Tuesday, January 15, 2013/lk
Standing in front of a Hood River audience for the first time since being re-elected to an eighth term in the U.S House of Representatives, Congressman Greg Walden covered a wide range of topics with his constituents last Friday, but one got significantly more time than others.
After opening with an update on the “fiscal cliff” and what he had done to help avert it, Walden faced numerous questions on his position on transporting coal through the Gorge.
Currently, several different proposals to transport coal up the Columbia River to ship overseas by either rail or barge are under review in both Washington and Oregon.
Oregon Democratic senators Ron Wyden and Jeff Merkley have called for an area-wide Environmental Impact Study on the effects of coal shipments in the Gorge.
“I am not in support of this EIS which is being proposed to start at the point of mining to the point of departure,” Walden said. “I am in support of the full enforcement of the Clean Air Act, which regulates coal dust.”
The coal transportation issue has proven to be a hot one in Hood River, and many of the questioners did not back down in their attempts to pin the Representative down on the issue.
“I actually live here, too … I care deeply about the environment here. I worked on the Mt. Hood legislation and helped write it to help protect Mount Hood,” Walden said. “When it comes to coal I think we have to have a broader discussion.”
He then asked the audience how many did not want to see coal burned for electricity.
Numerous hands shot up with shouts of “Never!”
Walden then stated than 66 percent of Hood River’s power comes from the burning of coal, through power supplier PacifiCorp.
He then turned the discussion to the trade impacts of not exporting coal, saying the World Trade Organization would not allow a prohibition on coal exports because the prohibition would not meet a set of “very narrow exceptions.” No one in the audience pointed out that the opponents were not seeking a total ban on exportation but rather a ban on transport through the Gorge.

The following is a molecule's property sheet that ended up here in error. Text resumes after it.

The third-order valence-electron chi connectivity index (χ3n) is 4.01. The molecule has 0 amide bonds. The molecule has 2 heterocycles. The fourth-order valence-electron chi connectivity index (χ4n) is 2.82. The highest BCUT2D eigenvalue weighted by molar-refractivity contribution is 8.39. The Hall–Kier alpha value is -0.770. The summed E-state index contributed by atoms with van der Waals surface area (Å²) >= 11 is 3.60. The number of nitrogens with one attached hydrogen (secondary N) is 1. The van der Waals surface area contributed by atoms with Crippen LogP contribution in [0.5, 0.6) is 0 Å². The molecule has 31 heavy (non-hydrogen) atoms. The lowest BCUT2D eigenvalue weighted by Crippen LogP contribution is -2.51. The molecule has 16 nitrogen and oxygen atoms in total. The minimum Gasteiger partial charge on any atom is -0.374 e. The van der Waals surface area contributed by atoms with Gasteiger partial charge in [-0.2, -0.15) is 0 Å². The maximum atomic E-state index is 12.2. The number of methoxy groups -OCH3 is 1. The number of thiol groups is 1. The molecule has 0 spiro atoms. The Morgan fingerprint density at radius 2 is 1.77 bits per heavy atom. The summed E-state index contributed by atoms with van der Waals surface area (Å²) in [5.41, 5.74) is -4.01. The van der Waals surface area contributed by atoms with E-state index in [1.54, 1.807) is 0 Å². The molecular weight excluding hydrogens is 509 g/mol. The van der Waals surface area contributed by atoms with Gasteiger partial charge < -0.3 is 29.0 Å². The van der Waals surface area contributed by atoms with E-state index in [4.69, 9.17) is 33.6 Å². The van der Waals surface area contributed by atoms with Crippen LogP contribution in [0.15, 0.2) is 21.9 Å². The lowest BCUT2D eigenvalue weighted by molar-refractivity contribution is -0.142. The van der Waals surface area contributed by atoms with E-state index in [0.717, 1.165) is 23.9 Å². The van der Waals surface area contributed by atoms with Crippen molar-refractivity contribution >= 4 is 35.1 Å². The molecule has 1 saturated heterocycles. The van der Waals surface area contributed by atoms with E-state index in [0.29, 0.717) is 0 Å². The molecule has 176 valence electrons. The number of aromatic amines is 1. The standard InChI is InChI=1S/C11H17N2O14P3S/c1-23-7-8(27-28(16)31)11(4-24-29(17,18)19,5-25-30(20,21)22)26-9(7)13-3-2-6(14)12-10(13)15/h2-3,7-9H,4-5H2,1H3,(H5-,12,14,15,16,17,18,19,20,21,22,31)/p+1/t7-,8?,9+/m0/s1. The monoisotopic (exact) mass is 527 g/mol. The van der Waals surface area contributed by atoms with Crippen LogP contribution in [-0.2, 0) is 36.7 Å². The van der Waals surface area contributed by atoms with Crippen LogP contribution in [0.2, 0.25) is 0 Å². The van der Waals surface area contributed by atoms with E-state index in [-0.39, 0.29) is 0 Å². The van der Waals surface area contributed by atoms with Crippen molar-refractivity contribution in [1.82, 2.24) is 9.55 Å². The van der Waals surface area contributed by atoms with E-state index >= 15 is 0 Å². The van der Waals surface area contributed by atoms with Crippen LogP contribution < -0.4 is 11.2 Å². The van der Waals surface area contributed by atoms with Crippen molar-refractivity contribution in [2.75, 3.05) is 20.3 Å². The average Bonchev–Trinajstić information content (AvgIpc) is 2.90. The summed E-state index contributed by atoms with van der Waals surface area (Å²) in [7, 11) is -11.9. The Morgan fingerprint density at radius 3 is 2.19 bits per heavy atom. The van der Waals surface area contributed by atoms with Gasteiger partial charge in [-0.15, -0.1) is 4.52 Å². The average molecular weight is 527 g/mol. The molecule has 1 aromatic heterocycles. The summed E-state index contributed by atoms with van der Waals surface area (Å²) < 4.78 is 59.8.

Walden said a decision to ban coal exports could trigger a trade war with China, with the Chinese having the discretion to choose goods on which they might retaliate.
He added that he did not see the need for a wider environmental impact study on coal shipments because sufficient safeguards were in place, citing regulations for fire suppression on barges to requirements for railroads to reimburse communities for any firefighting costs associated with track fires.
“We ship coal down the Mississippi by barge and there are not fires,” he said.
He said he would not have been supportive of shipping coal up the Columbia by rail or barge if he did not feel appropriate safeguards were in place.
“I do not want coal dust in the Gorge or the river at all,” he said.
Many cities have passed resolutions either against the shipping of coal outright or calling for the government to conduct a thorough environmental impact study of any plans to ship through their towns.
The issue came up again in Hood River Thursday night when Greg Smith of Greg Smith and Co. LLC, one of the backers of a project to ship coal by rail from Montana to Morrow and then by barge to St. Helens, visited the Port of Hood River to update the port commission on the plan.
“If the project is done correctly, not a single piece of coal would touch the ground in Oregon,” Smith said.
Smith came to the port merely to provide an update, and said he would not be asking for a letter of support on the project, as he had from the Port of Morrow.
“I understand that with the politics in Hood River that would be difficult,” Smith said.
Even though Smith was not seeking a letter of support, the port could decide to take a position. Commission president Jon Davies said the port will slate time on its next agenda to discuss whether or not it wants to take a position on the coal shipments.
Even though he disagreed with the coal opponents at the town hall, Walden did cede them one point on their efforts to block coal shipping through the Gorge.
“We may have a difference of opinion,” he said. “But you have been effective.”